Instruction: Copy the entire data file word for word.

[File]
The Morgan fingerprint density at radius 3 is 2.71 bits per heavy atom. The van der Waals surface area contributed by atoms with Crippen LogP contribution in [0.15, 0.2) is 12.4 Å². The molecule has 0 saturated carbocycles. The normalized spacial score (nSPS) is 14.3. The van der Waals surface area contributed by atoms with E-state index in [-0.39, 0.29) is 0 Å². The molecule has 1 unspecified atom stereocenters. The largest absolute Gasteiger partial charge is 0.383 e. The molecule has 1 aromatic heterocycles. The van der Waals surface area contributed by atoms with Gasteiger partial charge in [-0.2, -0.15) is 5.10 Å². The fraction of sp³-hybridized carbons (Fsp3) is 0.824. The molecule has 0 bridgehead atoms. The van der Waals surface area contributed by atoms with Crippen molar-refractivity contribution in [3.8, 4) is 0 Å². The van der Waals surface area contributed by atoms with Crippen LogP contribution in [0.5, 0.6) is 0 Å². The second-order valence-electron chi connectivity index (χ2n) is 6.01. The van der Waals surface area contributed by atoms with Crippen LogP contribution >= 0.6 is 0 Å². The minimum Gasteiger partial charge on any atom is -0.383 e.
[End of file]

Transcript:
The Morgan fingerprint density at radius 3 is 2.71 bits per heavy atom. The van der Waals surface area contributed by atoms with Crippen LogP contribution in [0.15, 0.2) is 12.4 Å². The molecule has 0 saturated carbocycles. The normalized spacial score (nSPS) is 14.3. The van der Waals surface area contributed by atoms with E-state index in [-0.39, 0.29) is 0 Å². The molecule has 1 unspecified atom stereocenters. The largest absolute Gasteiger partial charge is 0.383 e. The molecule has 1 aromatic heterocycles. The van der Waals surface area contributed by atoms with Gasteiger partial charge in [-0.2, -0.15) is 5.10 Å². The fraction of sp³-hybridized carbons (Fsp3) is 0.824. The molecule has 0 bridgehead atoms. The van der Waals surface area contributed by atoms with Crippen molar-refractivity contribution in [3.8, 4) is 0 Å². The van der Waals surface area contributed by atoms with Crippen LogP contribution in [0.5, 0.6) is 0 Å². The second-order valence-electron chi connectivity index (χ2n) is 6.01. The van der Waals surface area contributed by atoms with Crippen LogP contribution >= 0.6 is 0 Å². The minimum Gasteiger partial charge on any atom is -0.383 e.